What are we working on?
Boulder City Council identified 13 individual corridors where the city will focus its efforts over the next several years. Projects along these streets will enhance connectivity along the Core Arterial Network – amplifying previous investments and ensuring a predictable, safe journey between where people live and work and major destinations, such as schools, parks, grocery stores, and shopping, to name a few. Many projects are already underway to improve arterial safety and others will be initiated over the next 3-5 years.
Design and community engagement have already started on six of the 13 CAN corridors, with construction anticipated to start between 2023 and 2024. Staff has also been working on an update to the city’s Design and Construction Standards, an effort to better align the technical street design standards used for projects with the city’s vision for a multimodal and connected transportation system.
28th Street Improvements Project
30th Street Corridor Multimodal Improvements Project
13th Street Neighborhood Greenstreet
28th and Colorado Intersection Improvements Project
Baseline Road Transportation Safety Project
East Arapahoe Multi-Use Path and Transit Stops Project
Valmont Multi-Use Path
Iris Avenue Transportation Improvements Project
Upcoming priority corridors
Three of these streets are priority corridors for the overall Core Arterial Network:
- Baseline Road
- Iris Avenue
- Folsom Street
Design and community engagement for projects along these priority corridors will begin in 2022 and 2024. These projects were selected for their value to the network in terms of north-south and east-west connectivity lacking in those areas of the city, as well as the opportunity to couple improvements with scheduled pavement resurfacing.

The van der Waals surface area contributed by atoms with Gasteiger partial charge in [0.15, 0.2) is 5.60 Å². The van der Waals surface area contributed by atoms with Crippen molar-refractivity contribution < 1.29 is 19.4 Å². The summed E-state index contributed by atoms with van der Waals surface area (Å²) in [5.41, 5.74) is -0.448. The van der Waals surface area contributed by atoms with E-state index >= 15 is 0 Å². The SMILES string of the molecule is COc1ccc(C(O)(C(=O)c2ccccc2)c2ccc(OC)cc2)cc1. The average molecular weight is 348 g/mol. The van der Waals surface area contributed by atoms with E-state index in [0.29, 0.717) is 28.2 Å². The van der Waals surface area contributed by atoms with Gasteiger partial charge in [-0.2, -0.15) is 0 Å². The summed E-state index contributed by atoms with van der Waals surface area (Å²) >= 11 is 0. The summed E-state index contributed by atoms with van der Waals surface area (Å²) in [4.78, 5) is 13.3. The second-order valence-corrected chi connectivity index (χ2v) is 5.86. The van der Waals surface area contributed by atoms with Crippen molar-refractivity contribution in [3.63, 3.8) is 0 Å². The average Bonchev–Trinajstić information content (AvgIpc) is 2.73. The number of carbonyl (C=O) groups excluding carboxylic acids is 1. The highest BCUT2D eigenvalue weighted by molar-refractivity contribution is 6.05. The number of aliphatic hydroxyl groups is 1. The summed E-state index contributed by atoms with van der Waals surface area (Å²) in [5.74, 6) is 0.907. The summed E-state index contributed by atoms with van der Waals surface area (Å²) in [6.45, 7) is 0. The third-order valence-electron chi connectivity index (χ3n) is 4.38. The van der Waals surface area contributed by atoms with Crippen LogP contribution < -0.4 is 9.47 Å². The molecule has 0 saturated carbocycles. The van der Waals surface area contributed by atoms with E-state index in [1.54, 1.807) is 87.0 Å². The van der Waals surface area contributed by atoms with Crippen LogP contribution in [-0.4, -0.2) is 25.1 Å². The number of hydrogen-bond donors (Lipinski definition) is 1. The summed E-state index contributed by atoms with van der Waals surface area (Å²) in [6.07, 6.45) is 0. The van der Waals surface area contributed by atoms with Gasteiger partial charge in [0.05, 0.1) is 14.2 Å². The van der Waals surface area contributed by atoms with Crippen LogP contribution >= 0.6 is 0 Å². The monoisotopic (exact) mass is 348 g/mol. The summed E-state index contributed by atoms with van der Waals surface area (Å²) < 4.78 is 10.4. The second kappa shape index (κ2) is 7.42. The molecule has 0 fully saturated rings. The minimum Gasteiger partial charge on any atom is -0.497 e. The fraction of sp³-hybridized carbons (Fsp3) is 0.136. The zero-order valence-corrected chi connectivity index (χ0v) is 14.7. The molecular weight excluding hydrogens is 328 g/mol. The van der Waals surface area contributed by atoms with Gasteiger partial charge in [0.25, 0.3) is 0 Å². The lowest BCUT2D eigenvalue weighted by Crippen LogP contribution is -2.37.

First up in Summer 2022 is initiating design and community engagement for Baseline Road, an east-west corridor connecting residents, students, and a bus route in East Boulder. This project is part of the Pavement Management Program (PMP) that will incorporate street design upgrades and safety improvements into annual pavement resurfacing work.
In Fall 2022, we will initiate design and community engagement on Iris Avenue, another east-west corridor connecting areas of North Boulder.
In Fall 2023, we will initiate design and community engagement for Folsom Street, a key north-south connection in Central Boulder, also part of the PMP.
The remaining corridors will see design and community engagement initiated in 2023 or beyond:
- Downtown Study
How does the CAN relate to other adopted plans?
The focus on the Core Arterial Network provides a clear path forward for improvements to these streets, many of which have already been identified in the city’s adopted transportation plans such as the 2019 Transportation Master Plan and Low-Stress Walk and Bike Network Plan. Concentrating the city’s resources and pursuing grant funding for these projects will also address the goals of overarching city plans like the Boulder Valley Comprehensive Plan and Climate Action Plan.